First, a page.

Rasheed Sulaimon's Surprising Dismissal Doesn't Change Duke's 2014-15 Outlook

Kerry MillerCollege Basketball National AnalystJanuary 29, 2015

AP Images

Duke dropped a bombshell Thursday afternoon, as word broke that the school dismissed junior shooting guard Rasheed Sulaimon from the Blue Devils' basketball program.

Head coach Mike Krzyzewski said, via Duke's official website, "After Rasheed repeatedly struggled to meet the necessary obligations, it became apparent that it was time to dismiss him from the program."

None of us saw this coming, but perhaps we should have.

After the Dec. 3 win over Michigan last season in which Sulaimon did not play a single minute, Tyler Thornton told Laura Keeley of The News & Observer"As a man, he has to step up and accept what he needs to do. We need him. That’s all I can really say about that."

That was the first sign that this was more than just a slight injury or a decision made by Krzyzewski based on the flow of the game. When one of the team captains calls you out for not being enough of a man, there's some sort of behavioral problem going on.

Karl B DeBlaker/Associated Press

Sulaimon played in each subsequent game of the season and really became an integral part of the offense, scoring in double figures in 17 of Duke's final 24 games, including 21 in the big win over Virginia and 20 in the tournament loss to Mercer.

We never learned what actually led to his spot in Coach K's doghouse, but a couple of games there seemed to serve him well. And for the third straight November, we were expecting big things from Sulaimon.

However, he never found his niche in this year's rotation. He played regular minutes but always seemed out of placenot so much his offensive or defensive positioning on the court, but he either didn't have a defined role or willfully refused to adopt it.

A little over two weeks ago, Sam Vecenie of CBSSports.com had this to say about Sulaimon's role on the team:

As it turns out, though, it was his fit outside of games that was becoming the bigger issue. ESPN's Jeff Goodman quoted a source close to the Duke program as saying: "It was an accumulation of a whole lot of residue. It had built up over time. His issues didn't outweigh his talent."

Seth Davis of Sports Illustrated and CBS Sports added this note on Sulaimon's strained relationship with Coach K:

Maybe we'll find out more details behind the decision in the coming hours, days or weeks but maybe not. We rarely get clear-cut explanations when players are suspended or dismissed for violations of team rules.

Regardless, as ESPN's Andy Katz tweeted, Duke is coming off a loss and about to play arguably its most difficult game of the season, so it's time to move on without Sulaimon:

If there's good news in all of this for Duke, it's that Sulaimon was the least valuable offensive weapon in the rotation. According to KenPom.com, his 104.6 offensive rating was the lowest among Blue Devils who played at least 12 minutes this season.

Sulaimon was a more valuable perimeter defender than Tyus Jones or Quinn Cook, but that's not exactly saying much.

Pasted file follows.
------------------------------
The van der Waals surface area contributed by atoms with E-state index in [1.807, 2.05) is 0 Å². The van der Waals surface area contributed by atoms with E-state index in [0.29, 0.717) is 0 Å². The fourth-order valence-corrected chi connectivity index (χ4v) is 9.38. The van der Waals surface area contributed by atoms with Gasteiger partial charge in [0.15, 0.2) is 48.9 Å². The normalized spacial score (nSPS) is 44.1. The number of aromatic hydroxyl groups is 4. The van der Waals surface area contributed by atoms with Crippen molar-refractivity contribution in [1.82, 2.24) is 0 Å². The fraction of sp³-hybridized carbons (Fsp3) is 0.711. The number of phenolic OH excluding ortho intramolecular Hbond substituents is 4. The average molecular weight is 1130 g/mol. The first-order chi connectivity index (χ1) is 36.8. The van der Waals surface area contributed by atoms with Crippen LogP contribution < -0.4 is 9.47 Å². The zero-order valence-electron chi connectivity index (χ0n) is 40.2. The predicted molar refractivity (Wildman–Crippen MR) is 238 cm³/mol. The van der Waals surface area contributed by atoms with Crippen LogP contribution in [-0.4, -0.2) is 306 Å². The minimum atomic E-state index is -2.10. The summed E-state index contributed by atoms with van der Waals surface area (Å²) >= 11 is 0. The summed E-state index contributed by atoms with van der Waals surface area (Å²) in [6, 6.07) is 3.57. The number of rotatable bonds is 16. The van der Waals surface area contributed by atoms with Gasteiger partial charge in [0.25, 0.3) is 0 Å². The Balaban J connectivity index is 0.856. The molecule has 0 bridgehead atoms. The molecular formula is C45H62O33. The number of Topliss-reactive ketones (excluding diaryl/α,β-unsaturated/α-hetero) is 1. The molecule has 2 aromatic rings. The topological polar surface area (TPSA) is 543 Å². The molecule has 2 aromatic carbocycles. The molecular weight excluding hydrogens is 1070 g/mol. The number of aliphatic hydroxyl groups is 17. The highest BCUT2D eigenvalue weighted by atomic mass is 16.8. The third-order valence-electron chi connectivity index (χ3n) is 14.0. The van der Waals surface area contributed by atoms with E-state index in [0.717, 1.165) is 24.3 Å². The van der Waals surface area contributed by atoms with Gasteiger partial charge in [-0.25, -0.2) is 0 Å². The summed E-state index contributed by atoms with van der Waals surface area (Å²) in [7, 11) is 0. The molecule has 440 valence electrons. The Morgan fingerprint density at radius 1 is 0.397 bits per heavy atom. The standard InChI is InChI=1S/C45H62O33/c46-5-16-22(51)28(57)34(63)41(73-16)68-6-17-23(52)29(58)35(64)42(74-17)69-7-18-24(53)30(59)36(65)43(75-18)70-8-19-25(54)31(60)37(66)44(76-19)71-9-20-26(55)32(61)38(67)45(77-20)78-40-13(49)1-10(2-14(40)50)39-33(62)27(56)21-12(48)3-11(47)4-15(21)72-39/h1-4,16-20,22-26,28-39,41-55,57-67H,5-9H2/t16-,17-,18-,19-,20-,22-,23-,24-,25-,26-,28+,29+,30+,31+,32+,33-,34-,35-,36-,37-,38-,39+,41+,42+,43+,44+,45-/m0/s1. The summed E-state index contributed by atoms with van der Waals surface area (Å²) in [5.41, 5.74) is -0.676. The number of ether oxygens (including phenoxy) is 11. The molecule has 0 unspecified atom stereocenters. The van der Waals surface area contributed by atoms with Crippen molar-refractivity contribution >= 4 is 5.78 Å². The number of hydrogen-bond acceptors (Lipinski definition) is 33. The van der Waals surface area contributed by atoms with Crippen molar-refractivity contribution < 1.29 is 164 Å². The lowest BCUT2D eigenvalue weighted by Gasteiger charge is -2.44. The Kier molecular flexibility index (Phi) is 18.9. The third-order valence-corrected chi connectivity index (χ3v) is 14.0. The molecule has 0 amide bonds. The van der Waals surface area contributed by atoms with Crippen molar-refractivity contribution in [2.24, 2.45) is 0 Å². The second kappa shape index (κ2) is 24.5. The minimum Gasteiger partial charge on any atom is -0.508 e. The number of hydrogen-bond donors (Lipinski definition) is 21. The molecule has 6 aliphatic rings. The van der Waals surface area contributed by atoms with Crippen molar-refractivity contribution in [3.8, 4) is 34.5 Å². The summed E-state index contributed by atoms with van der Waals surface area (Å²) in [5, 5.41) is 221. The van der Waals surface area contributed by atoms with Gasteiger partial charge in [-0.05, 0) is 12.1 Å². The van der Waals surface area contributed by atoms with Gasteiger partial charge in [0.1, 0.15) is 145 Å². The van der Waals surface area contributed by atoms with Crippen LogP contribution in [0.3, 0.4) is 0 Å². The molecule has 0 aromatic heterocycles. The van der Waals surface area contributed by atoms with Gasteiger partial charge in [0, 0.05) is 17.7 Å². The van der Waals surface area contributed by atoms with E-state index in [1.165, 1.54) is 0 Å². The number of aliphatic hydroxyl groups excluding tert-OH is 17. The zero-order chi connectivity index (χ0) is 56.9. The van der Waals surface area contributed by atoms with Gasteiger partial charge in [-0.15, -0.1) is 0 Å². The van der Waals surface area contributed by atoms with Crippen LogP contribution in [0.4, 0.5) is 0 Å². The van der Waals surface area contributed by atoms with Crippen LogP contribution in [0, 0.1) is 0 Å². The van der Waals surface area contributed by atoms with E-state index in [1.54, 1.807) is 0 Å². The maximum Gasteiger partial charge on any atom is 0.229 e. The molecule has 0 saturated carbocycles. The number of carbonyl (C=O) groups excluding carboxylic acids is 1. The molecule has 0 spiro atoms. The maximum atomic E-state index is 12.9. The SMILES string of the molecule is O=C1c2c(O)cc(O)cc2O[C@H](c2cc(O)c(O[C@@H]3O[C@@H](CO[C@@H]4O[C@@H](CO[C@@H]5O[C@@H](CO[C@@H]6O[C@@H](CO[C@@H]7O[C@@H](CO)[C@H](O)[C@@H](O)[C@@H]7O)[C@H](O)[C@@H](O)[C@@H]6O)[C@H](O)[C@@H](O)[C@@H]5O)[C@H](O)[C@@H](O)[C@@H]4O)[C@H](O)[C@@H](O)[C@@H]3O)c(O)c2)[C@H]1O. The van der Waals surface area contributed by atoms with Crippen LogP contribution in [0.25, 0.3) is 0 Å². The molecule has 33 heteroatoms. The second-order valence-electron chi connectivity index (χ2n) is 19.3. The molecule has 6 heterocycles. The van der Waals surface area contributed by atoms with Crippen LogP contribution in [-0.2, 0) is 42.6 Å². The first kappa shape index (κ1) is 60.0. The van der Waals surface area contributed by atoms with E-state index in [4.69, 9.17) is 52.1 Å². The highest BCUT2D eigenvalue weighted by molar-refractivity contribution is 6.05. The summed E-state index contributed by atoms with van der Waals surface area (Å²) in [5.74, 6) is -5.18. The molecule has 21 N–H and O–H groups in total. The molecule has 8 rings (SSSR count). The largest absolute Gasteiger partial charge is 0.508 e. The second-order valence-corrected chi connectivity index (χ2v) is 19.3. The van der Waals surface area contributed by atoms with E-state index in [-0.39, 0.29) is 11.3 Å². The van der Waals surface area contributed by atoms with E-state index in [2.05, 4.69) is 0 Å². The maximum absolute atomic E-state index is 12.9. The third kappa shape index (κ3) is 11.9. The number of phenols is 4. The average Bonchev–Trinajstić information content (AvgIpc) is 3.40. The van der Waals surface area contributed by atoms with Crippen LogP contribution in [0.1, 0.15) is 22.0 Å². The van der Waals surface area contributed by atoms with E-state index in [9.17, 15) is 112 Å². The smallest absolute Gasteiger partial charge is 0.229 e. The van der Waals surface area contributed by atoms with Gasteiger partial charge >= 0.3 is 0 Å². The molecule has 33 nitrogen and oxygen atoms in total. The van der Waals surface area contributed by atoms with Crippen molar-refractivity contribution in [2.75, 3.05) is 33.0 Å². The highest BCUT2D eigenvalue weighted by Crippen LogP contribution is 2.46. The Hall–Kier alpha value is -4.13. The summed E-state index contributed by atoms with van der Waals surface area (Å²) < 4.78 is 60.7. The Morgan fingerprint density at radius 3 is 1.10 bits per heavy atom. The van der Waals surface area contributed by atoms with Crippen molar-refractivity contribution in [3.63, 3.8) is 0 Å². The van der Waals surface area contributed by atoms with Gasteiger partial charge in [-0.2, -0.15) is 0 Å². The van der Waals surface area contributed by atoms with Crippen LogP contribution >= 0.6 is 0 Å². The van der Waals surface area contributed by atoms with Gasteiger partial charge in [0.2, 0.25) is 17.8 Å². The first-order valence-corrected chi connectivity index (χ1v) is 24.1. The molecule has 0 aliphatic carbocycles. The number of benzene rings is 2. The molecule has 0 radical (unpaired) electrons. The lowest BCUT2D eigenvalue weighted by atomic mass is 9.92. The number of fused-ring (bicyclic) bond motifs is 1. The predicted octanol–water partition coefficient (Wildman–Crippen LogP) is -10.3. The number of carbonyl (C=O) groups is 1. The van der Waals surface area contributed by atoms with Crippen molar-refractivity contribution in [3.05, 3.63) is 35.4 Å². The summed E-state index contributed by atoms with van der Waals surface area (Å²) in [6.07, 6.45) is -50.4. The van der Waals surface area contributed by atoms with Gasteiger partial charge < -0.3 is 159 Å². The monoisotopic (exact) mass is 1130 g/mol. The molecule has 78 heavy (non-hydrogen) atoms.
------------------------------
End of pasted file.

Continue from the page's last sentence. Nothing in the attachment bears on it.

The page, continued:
Jan 11, 2015; Raleigh, NC, USA; Duke Blue Devils guard Rasheed Sulaimon (14) reacts to a call during the second half against the North Carolina State Wolfpack at PNC Arena. North Carolina State won 87-75.  Mandatory Credit: Rob Kinnan-USA TODAY Sports

The harsh reality is that if Duke had to lose one of its seven players averaging at least 10 minutes per game (with at least 20 games played), Sulaimon was the most expendable one. There might be an adjustment period, but more minutes for Matt Jones and Grayson Allen should be a good thing in the long run.

Frankly, we've been wondering for a long time why Allen can't seem to get any playing time. He seemed to play well early in the season against the likes of Presbyterian, Fairfield, Furman and Army, but the three-point assassin who won the McDonald's All-American slam dunk contest never got anything close to the chance that the other three freshmen on this roster received.

Allen has averaged just 2.8 minutes per game since the end of November, but that's inevitably going to change on a roster that now has just eight scholarship players. He actually ranks second on the team in points per 40 minutes (18.4), but most of that playing time came in low-leverage situations against weak opponents.

It will be fun to see what happens when he all but inevitably plays a handful of crucial minutes at Virginia on Saturday. Whether he can handle that type of workload may dictate where Duke goes from here.

While there should be optimism surrounding Allen and Matt Jones' increased involvement, keep in mind that Coach K already hadn't much cared to get his bench involved this season, and it has had little impact on Duke's success.

Starters scored 68 of 73 points on Wednesday night against Notre Dame. Two weeks ago against Louisville, all five starters played at least 31 minutes, and Matt Jones' six points were the only ones that came from the bench.

In the 66-56 win over Connecticut earlier this season, bench players scored precisely zero points.

Because he was a McDonald's All-American and once regarded as a likely first-round draft pick, Sulaimon's dismissal probably feels like a bigger blow to Duke's title hopes than it actually is.

The man with 1,000 career wins should find a way to properly divvy up those minutes and have this team competing for a title again without missing a beat.


Kerry Miller covers college basketball for Bleacher Report. You can follow him on Twitter: @kerrancejames.